“While the overall burden of proof in UDRP proceedings is on the complainant, panels have recognized that proving a respondent lacks rights or legitimate interests in a domain name may result in the often impossible task of ‘proving a negative’, requiring information that is often primarily within the knowledge or control of the respondent. As such, where a complainant makes out a prima facie case that the respondent lacks rights or legitimate interests, the burden of production on this element shifts to the respondent to come forward with relevant evidence demonstrating rights or legitimate interests in the domain name. If the respondent fails to come forward with such relevant evidence, the complainant is deemed to have satisfied the second element.”
Based on the evidence filed in this proceeding, the Panel finds that the Complainant has made out a prima facie case with respect to lack of rights and legitimate interests. The Complainant clearly owns rights in the registered mark THE CANADIAN SECURITIES INSTITUTE as noted in paragraph 4 of this Decision. The Complainant has used its trademark THE CANADIAN SECURITIES INSTITUTE since at least as early as 1989 and has an established reputation in the financial and securities industry in Canada, where its courses are widely recognized among professionals and financial institutions. The evidence filed in this proceeding, which was not contested by the Respondent, supports the fact that the Respondent was aware of the Complainant’s trademark, particularly because the Respondent chose to make reference to the Complainant and its trademarks on his related website at <wealth-guru.com> as early as September 2017.
The Respondent was not authorized or licensed to use the Complainant’s trademark, and the Respondent is not commonly known by the mark THE CANADIAN SECURITIES INSTITUTE.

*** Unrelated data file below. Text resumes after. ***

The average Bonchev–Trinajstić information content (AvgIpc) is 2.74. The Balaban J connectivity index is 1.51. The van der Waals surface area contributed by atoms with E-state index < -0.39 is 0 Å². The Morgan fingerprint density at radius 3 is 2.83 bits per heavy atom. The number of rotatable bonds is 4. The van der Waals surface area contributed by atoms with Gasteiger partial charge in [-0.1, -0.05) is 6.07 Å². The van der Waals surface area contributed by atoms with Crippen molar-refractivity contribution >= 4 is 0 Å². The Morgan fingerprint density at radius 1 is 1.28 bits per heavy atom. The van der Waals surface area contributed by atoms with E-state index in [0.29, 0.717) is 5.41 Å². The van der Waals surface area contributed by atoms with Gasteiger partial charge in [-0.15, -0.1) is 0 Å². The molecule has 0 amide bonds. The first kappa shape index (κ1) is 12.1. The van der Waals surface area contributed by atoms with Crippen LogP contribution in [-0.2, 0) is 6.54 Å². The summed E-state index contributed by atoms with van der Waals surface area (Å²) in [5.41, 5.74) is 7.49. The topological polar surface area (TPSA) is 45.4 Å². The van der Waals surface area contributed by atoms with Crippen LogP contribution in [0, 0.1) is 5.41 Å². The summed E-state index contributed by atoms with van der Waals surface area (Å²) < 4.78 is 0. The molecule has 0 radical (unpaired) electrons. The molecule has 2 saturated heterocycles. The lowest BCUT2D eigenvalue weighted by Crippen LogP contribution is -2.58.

In this situation, the burden shifts to the Respondent to bring forward evidence of rights and legitimate interests. The Respondent did not respond to the Complaint.
Accordingly, the Panel finds that the Complainant is deemed to have satisfied the requirements under paragraph 4(a)(ii) of the Policy.
As set out above, the Panel is prepared to find that the Respondent was clearly aware of the Complainant’s rights in THE CANADIAN SECURITIES INSTITUTE mark when he registered the disputed domain name <canadiansecuritiesinstitute.com>. This conclusion is supported by the following factors:
(1) the fact that the Respondent’s recorded address is in the greater Toronto area, where Complainant’s main office and facilities are located;
(2) the fact that Respondent previously made references to Complainant’s business and trademarks on his website <wealth-guru.com>, as early as September 2017, including an explicit acknowledgment of Complainant’s reputation “in the Canadian financial marketplace”;
(3) the fact that the Respondent chose to register a domain name that incorporated the Complainant’s registered trademark THE CANADIAN SECURITIES INSTITUTE virtually in its entirety;
(4) the fact that the Respondent is using the disputed domain name in association with a website which features links to third parties who are direct competitors of the Complainant; and
(5) the fact that the Respondent has offered to sell the disputed domain name to the Complainant for an amount which is likely in excess of his out-of-pocket expenses.
The Panel is prepared to accept the claims made by the Complainant, and finds that the Respondent registered and has used the disputed domain name in bad faith.
The Complainant has therefore satisfied the requirements under paragraph 4(a)(iii) of the Policy.
For the foregoing reasons, in accordance with paragraphs 4(i) of the Policy and 15 of the Rules, the Panel orders that the disputed domain name, <canadiansecuritiesinstitute.com> be transferred to the Complainant.
Christopher J. Pibus
Date: March 19, 2020